"This is why I got interested in psychotherapy and got my job placement at the Faculty of Medicine. While doing that I came to realise that most of these issues were results of how the personality was moulded basically in your childhood. When I explored their childhood I found out that they had faced many issues, which were quite common."



 

Q    Isn’t a child’s personality development influenced by society?

Unfortunately in Sri Lanka children start going to pre-school very early. Day care is fine because it doesn’t affect the psychological development of children. It’s like home but a pre-school is a school. In developed countries until three you are not allowed to go to school and at first they only have two hour lessons per week.

They gradually start their five days of school per week. But in the case of Sri Lanka it is different. Once children are in school, parents and teachers have unscientific and unhealthy rules for children such as they need to be fully conversant with the mathematical tables and all that. These are in fact anti-educational practices of the child that not only deprive them of their personality development but also their brain development.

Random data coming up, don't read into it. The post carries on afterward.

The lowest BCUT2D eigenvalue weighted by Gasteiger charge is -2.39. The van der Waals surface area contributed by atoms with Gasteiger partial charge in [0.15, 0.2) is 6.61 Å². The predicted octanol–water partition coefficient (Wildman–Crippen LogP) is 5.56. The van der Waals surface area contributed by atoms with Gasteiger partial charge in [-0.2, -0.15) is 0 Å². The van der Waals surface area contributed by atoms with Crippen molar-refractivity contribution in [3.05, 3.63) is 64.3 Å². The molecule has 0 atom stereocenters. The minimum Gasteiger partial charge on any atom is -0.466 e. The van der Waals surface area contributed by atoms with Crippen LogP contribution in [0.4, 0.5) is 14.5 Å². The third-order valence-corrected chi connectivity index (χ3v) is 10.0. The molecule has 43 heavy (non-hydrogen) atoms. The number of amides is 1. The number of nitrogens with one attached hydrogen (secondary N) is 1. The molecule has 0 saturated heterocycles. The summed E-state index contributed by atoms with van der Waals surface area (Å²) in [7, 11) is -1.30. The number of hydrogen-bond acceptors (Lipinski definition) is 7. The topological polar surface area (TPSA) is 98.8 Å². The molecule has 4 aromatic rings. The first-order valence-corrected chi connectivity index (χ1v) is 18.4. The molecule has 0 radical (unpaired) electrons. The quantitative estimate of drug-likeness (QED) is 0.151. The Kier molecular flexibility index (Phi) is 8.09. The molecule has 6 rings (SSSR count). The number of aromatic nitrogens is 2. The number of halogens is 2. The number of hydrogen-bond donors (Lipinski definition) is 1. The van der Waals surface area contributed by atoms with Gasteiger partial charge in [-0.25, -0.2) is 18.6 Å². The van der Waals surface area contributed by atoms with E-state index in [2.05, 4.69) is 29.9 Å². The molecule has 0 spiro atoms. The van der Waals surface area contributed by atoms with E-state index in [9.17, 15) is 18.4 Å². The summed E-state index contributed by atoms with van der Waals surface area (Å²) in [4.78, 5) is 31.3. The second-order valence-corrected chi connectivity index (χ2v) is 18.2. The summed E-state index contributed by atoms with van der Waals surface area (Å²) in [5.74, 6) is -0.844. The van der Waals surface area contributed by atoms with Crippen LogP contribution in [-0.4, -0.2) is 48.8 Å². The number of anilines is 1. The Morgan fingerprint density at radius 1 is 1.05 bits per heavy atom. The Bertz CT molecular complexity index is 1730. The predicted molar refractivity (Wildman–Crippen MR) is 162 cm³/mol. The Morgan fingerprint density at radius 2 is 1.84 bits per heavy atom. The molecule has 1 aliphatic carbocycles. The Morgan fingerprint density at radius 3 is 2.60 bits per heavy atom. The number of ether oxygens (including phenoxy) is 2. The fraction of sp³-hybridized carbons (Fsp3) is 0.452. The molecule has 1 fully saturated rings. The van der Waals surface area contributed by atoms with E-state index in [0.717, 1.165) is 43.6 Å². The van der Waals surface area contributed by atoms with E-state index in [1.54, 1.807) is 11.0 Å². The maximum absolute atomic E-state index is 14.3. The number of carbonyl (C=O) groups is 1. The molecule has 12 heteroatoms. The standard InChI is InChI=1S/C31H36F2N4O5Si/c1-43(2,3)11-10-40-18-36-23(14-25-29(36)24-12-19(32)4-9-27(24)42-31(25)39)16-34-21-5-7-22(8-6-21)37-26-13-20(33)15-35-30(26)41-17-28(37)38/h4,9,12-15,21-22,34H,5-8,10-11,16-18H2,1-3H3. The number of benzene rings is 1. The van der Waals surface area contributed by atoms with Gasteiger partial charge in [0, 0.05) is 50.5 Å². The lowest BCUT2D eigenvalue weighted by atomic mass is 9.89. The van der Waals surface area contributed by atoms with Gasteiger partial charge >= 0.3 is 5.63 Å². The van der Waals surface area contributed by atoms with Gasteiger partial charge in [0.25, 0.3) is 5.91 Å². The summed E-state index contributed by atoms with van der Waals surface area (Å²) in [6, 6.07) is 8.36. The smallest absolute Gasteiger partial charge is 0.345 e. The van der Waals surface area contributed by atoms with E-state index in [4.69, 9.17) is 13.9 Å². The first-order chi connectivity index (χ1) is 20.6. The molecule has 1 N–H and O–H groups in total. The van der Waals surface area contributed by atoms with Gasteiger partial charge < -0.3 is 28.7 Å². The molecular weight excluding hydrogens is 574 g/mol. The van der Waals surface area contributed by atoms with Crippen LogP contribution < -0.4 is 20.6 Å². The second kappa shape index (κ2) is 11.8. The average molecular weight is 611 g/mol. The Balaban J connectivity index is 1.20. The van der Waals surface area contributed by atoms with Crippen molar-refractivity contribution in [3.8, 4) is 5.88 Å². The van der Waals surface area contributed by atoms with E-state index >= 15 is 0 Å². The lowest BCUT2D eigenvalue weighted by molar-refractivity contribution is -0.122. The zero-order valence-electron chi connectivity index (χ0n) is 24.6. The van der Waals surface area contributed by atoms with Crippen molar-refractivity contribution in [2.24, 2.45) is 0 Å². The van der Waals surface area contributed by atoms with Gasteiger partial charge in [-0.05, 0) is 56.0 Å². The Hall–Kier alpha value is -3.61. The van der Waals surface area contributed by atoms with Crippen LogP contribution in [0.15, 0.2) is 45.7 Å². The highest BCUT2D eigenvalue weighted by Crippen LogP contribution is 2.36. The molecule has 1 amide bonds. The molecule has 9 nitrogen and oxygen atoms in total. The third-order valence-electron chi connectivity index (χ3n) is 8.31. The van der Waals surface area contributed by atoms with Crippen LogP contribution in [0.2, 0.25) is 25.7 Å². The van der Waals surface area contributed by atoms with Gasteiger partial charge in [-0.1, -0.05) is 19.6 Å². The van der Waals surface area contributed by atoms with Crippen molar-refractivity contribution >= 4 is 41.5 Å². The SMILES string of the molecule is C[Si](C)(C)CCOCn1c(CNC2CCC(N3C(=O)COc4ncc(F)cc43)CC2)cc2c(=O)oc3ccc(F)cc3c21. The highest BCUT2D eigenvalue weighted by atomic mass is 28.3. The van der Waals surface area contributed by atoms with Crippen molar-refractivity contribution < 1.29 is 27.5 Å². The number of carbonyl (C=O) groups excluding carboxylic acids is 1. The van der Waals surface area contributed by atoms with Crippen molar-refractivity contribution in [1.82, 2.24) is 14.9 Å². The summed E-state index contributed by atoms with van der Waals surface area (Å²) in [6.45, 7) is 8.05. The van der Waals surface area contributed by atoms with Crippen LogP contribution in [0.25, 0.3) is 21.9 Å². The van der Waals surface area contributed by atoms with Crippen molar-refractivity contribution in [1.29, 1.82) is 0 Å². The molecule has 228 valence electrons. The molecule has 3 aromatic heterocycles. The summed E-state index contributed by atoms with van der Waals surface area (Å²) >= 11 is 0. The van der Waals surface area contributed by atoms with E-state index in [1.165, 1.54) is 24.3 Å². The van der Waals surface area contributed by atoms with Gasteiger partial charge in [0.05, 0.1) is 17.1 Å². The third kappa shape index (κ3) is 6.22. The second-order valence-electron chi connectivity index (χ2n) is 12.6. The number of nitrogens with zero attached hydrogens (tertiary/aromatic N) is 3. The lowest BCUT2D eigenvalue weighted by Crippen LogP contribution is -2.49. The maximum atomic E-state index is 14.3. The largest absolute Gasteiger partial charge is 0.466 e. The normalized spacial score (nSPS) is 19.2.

There is an artificial educational style in the Sri Lankan system. Parents expect their children to get full marks at examinations. Then their children should be geniuses. Unfortunately the Sri Lankan system encourages this kind of anti-educational, anti-child goals that drastically affect their personality.


 

Q    What services are provided through this initiative?

We conduct one-day workshops for parents and teachers titled ‘Empowering parents and teachers for the sake of children.’ Parents, teachers and others have to change the way they look at children and bring them up.

Therefore we need to empower them and give them an insight in to these matters if we are to achieve our goals. Here they will learn about behaviour modification of children, parenting skills, brain development, personal development and interpersonal skills and they will realize what sort of changes